Observers reported numerous irregularities during the campaign and on election day. The Organization for Security and Co-operation in Europe’s (OSCE) Office for Democratic Institutions and Human Rights (ODIHR) noted that President Vučić’s “continued engagement” as head of state and SNS leader “afforded him unparalleled public exposure, without clear differentiation of his roles.” Progovernment parties benefited from a preponderance of television coverage, while voters––especially public-sector workers––were pressured to support the government, according to citizen observers. Parallel voter lists were used to track voters during the poll, while vote buying and the casting of multiple ballots voters were also reported.
|Are the electoral laws and framework fair, and are they implemented impartially by the relevant election management bodies?||2.002 4.004|
Electoral laws largely correspond to international standards, but aspects of the electoral process are poorly regulated, and implementation of existing rules is flawed in some respects. In its report on the June 2020 elections, ODIHR noted long-running concerns over electoral administration, dispute resolution, and the handling of electoral violations.
Electoral management is often nontransparent; laws, mechanisms, and regulations regarding voter-roll management, campaign finance, compliance with related financial restrictions, candidates’ use of their own funds, and the public hearing of electoral challenges are either opaque or lacking.
In February 2020, the parliament enacted electoral amendments that reduced the threshold to win seats from five percent to three and introduced a 40 percent gender quota for party lists. The parliament’s decision to lower the threshold weeks before the parliamentary elections were originally scheduled was regarded as an attempt to weaken an opposition boycott.
Score Change: The score declined from 3 to 2 because the electoral framework was amended prior to a regularly scheduled parliamentary election in an attempt to thwart an opposition boycott.
|Do the people have the right to organize in different political parties or other competitive political groupings of their choice, and is the system free of undue obstacles to the rise and fall of these competing parties or groupings?||3.003 4.004|
Political parties may be established freely and can typically operate without encountering formal restrictions. However, campaign finance regulations are weakly enforced and place no overall cap on the private funds raised and spent by parties and candidates. Following the 2017 presidential election, the OSCE reported that the Anti-Corruption Agency (ACA) had decreased the resources dedicated to proactively monitoring campaign funds and did not thoroughly investigate dubious donations. The Balkan Investigative Reporting Network found that the SNS had orchestrated the use of thousands of proxy donors to bypass legal limits on individual donations and disguise the true source of funding.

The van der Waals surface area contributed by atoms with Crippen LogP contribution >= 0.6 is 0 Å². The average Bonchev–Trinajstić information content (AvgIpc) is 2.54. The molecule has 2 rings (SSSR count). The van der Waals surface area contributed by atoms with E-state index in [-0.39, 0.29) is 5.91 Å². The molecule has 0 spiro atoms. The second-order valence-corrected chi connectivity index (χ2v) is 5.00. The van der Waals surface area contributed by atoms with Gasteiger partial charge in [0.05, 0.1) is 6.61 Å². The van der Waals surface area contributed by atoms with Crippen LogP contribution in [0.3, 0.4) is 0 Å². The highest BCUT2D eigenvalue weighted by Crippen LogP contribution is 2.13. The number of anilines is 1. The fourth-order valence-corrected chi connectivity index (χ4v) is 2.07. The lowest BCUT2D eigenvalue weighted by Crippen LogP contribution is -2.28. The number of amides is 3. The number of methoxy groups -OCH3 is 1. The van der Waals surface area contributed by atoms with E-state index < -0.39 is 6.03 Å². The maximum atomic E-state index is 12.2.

|Is there a realistic opportunity for the opposition to increase its support or gain power through elections?||2.002 4.004|
There have been peaceful transfers of power between rival parties over the past two decades, and the political system remains competitive. However, the SNS has used various tactics to unfairly reduce the opposition’s electoral prospects. These include manipulating the timing of snap elections, exerting pressure on independent state institutions, and mobilizing public resources to support its campaigns.
The SNS has expanded its influence over the media through both state-owned enterprises and an array of private outlets that are dependent on government funding, and has harnessed this influence to strengthen its political position and discredit its rivals, further reducing opposition parties’ competitiveness. Opposition figures have also faced escalating harassment and violence in recent years.
|Are the people’s political choices free from domination by forces that are external to the political sphere, or by political forces that employ extrapolitical means?||2.002 4.004|